Detecting Anomalous O365 Logins and Evasion Techniques


Businesses across multiple industries, regardless of size, are at risk of being targeted with Microsoft 365 phishing campaigns. These campaigns trick users into visiting fake Microsoft login page where threat actors capture the user’s credentials. Even accounts with MFA can be victim to these types of attacks. There are several ways in which MFA is being bypassed with these types of campaigns.

MFA Fatigue is one of the ways threat actors are bypassing MFA and this method attempts to exploit human error by repeatedly logging in with the stolen credentials causing an overwhelming number of MFA prompts in attempts to get the user to approve the login.

Another MFA bypass technique is SIM Swapping. A SIM card is a small chip that your mobile carrier uses to hold identification information to tie your phone to you and your mobile carrier. Threat actors have found a weakness in this because there are scenarios where a customer may need a new SIM card (for example, they lost their phone). Carriers can transfer your identification information from your old SIM card to new one. SIM Swapping is when a threat actor abuses this feature and impersonates you to convince your mobile carrier to switch your phone number to a SIM card that is in the threat actor’s possession. This then allows the threat actor to receive MFA codes sent to your number via phone call or SMS.

Man in the Middle Attacks are another notable MFA bypass technique. With this method, threat actors will wait for a user to enter credentials into a fake login page, then wait for you to allow the login with a push notification or steal the session or token after you enter in your code.

After gaining access to an O365 account, the threat actor typically does some reconnaissance on the user’s inbox and then will use the access to the user’s account to try to phish other users, typically with a financial motive. We commonly see inbox rules abused to try to hide the emails, so the user is unaware of the emails coming from their account.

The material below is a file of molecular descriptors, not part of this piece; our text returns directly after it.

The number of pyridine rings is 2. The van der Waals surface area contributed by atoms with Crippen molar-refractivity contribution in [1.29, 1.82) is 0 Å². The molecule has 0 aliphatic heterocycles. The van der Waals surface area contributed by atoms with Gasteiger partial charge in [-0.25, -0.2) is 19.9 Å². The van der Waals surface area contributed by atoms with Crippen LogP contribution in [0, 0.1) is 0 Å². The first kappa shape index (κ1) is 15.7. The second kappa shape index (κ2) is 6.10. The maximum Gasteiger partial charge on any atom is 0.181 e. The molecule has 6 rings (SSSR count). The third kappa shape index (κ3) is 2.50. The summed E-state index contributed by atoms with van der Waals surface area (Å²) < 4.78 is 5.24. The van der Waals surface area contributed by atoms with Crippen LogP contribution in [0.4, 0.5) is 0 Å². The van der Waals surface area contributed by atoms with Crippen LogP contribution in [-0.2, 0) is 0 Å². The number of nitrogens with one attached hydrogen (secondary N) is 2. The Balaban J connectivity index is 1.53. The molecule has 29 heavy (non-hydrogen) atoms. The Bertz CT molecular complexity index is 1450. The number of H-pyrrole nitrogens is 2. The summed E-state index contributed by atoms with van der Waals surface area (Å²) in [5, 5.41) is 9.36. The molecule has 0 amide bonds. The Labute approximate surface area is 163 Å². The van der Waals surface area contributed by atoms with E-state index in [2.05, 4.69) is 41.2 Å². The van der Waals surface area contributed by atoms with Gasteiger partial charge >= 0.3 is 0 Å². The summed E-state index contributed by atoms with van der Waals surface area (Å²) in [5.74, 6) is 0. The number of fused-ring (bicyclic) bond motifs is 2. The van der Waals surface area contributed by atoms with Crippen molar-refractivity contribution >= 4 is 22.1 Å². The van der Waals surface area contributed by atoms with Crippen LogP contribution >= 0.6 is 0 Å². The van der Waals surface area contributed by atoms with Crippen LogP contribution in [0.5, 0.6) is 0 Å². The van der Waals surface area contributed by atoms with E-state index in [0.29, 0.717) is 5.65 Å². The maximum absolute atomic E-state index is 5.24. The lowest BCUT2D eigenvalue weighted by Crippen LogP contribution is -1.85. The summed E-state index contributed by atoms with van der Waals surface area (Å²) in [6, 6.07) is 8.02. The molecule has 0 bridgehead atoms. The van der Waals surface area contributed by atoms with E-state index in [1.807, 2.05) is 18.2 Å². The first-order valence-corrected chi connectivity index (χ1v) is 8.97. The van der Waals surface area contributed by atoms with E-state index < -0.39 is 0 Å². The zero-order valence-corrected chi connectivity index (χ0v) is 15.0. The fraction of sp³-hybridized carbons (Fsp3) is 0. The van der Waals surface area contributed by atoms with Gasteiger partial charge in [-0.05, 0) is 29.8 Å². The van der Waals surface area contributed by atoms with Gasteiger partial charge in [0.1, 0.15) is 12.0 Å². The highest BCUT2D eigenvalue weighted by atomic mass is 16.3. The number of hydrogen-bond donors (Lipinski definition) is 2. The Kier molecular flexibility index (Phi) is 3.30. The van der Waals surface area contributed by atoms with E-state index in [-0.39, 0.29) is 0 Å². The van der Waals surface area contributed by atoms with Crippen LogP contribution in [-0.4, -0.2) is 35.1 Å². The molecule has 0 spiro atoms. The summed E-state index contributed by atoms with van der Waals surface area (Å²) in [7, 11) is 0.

24/7/365 Monitoring and Threat Detection such as Vertek’s Managed AlienVault Services

  • AlienVault Unified Security Management uses a User Behavior Analytics platform to detect anomalous M365 logins by tracking user behaviors and login data.
  • Enabling anomaly detection policies in Microsoft’s Defender for Cloud Apps. These alerts can be enabled in Defender, and then pulled into USM Anywhere where alerts can be investigated by Vertek’s SOC team when they occur.
  • Custom alerts to alarm on suspicious logins and inbox rules.
  • Monthly reporting to identify risky users and missing security controls.


  • Implementing regular user training, so users can identify phishing attempts and understand the importance of good passwords and only approving logins if they know the sign-in is legit.
  • Leveraging Microsoft tools to flag users that have been phished as risky users.
  • Disabling legacy protocols as they are favored in credential attacks because they cannot enforce MFA.
  • Utilize Microsoft Intune or other mobile device management (MDM) tools to block sign-ins from unregistered devices.
  • Using a Managed Threat Intelligence service that helps your organization identify risky users by using Dark Web monitoring tools to identify leaked credentials.